Coverage Area

CircHOB coverage spans the circumpolar world, categorized as much as possible according to the following standardized territorial jurisdictions:


[US] United States [DK] Denmark [RU] Russian Federation
[Ak] Alaska [Gl] Greenland [Mu] Murmansk Oblast
[CA] Canada [Fo] Faroe Islands [Ka] Kareliya Republic
[Yk] Yukon [IS] Iceland [Ar] Arkhangelsk Oblast
[Nt] Northwest Territories [NO] Norway  -[Ne] Nenets AO
[Nu] Nunavut [Nd] Nordland [Ko] Komi Republic
[Tr] Troms [Yn] Yamalo-Nenets AO
[Fm] Finnmark [Km] Khanty-Mansi AO
[SE] Sweden [Kr] Krasnoyarsk Kray†
[Vb] Västerbotten  -[Ta] Taymyr AO†
[Nb] Norrbotten  -[Ev] Evenki AO†
[FI] Finland [Sk] Sakha Republic
[Ou] Pohjois-Suomi* [Ma] Magadan Oblast
[La] Lappi [Ky] Kamchatka Kray†
 -[Ky] Koryak AO†
[Ck] Chukotka AO


AO = autonomous okrug

* Refers to Oulun lääni from 2000-09 and Pohjois-Suomi AVI after 2010

† In 2007, Taymyr and Evenk AOs were absorbed into the Krasnoyarsk kray and Koryak AO into the Kamchatka kray


Data on Indigenous Peoples are not consistently available across all circumpolar regions. The data presented in CircHOB are regionally based and not broken down by ethnicity or nationality within regions.

The whole of Alaska and Greenland are included. Northern Canada includes only the three northern territories, all located above 60º N latitude. While the Nunavik region in northern Québec province and the Nunatsiavut region in Labrador are often regarded as part of the Canadian Arctic, health data from these regions are generally difficult to extract from the provinces to which they belong.

The northernmost counties in Norway, Sweden, and Finland constitute the northern regions of those countries. [“County” here refers to fylke in Norway, län in Sweden, and lääni in Finland].  In Finland, the lääni was abolished in 2010 and replaced by the regional state administrative agency (aluehallintovirasto or AVI). There was, however, no change to the boundaries of the two northernmost regions of Oulu (now called Pohjois-Suomi) and Lappi.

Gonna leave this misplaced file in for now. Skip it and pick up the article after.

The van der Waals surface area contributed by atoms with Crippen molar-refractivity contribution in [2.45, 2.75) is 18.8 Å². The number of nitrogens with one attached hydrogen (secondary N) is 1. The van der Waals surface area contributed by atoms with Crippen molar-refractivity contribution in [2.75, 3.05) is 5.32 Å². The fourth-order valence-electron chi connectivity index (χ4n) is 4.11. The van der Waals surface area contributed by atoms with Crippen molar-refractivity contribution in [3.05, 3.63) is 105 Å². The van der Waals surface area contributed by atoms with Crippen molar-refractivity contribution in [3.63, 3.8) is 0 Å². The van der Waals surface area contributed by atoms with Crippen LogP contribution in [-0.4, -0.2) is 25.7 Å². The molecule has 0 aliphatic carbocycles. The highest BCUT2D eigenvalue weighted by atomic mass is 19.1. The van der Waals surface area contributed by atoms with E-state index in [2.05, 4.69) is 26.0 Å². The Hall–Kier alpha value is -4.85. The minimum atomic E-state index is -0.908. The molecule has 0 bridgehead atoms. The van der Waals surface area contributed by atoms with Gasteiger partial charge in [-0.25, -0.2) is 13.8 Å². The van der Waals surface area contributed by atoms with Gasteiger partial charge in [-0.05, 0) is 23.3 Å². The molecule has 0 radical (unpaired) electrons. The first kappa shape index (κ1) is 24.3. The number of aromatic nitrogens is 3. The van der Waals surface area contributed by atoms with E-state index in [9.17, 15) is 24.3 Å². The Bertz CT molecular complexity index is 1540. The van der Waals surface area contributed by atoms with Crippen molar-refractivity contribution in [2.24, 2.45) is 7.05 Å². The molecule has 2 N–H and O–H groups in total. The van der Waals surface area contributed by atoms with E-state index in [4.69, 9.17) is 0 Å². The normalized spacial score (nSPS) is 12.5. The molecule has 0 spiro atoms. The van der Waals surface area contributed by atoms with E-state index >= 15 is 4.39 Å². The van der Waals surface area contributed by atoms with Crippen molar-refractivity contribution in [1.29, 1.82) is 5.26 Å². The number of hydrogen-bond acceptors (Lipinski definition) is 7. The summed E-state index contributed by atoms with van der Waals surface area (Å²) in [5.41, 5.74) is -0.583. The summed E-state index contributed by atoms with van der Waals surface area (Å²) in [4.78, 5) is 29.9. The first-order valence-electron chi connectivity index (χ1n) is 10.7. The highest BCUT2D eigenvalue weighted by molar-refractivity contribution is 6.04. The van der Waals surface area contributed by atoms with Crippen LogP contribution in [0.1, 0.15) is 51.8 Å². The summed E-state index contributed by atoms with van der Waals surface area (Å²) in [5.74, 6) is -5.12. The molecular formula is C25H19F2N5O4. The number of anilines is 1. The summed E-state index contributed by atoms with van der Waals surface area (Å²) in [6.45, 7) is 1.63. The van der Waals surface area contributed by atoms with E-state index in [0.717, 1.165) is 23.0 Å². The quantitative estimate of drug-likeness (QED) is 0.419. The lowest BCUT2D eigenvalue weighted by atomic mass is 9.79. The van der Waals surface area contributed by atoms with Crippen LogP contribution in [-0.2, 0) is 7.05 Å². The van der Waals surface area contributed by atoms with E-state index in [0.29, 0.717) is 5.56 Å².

The situation in Russia is quite complex. The Russian Federation is composed of different types of administrative divisions called federal “subjects” (subyekty), including republic, kray, oblast, autonomous okrug, and federal city, with varying degrees of autonomy, but all sending representatives to the Federal Council (Sovet Federatsii), the upper house of the Russian parliament.Autonomous okrugs (hereafter AO), with the exception of Chukotka, are generally part of some higher level units such as oblasts or krays, and usually represent the traditional territories of some indigenous ethnic groups. Demographic and health data are usually available for these AO separately.  As of January 1, 2007, the Taymyr, Evenk and Koryak AO ceased to exist as distinct federal subjects and data on these AOs are no longer reported separately. CircHOB continues to list these three AOs but includes data for the 2000-04 period only.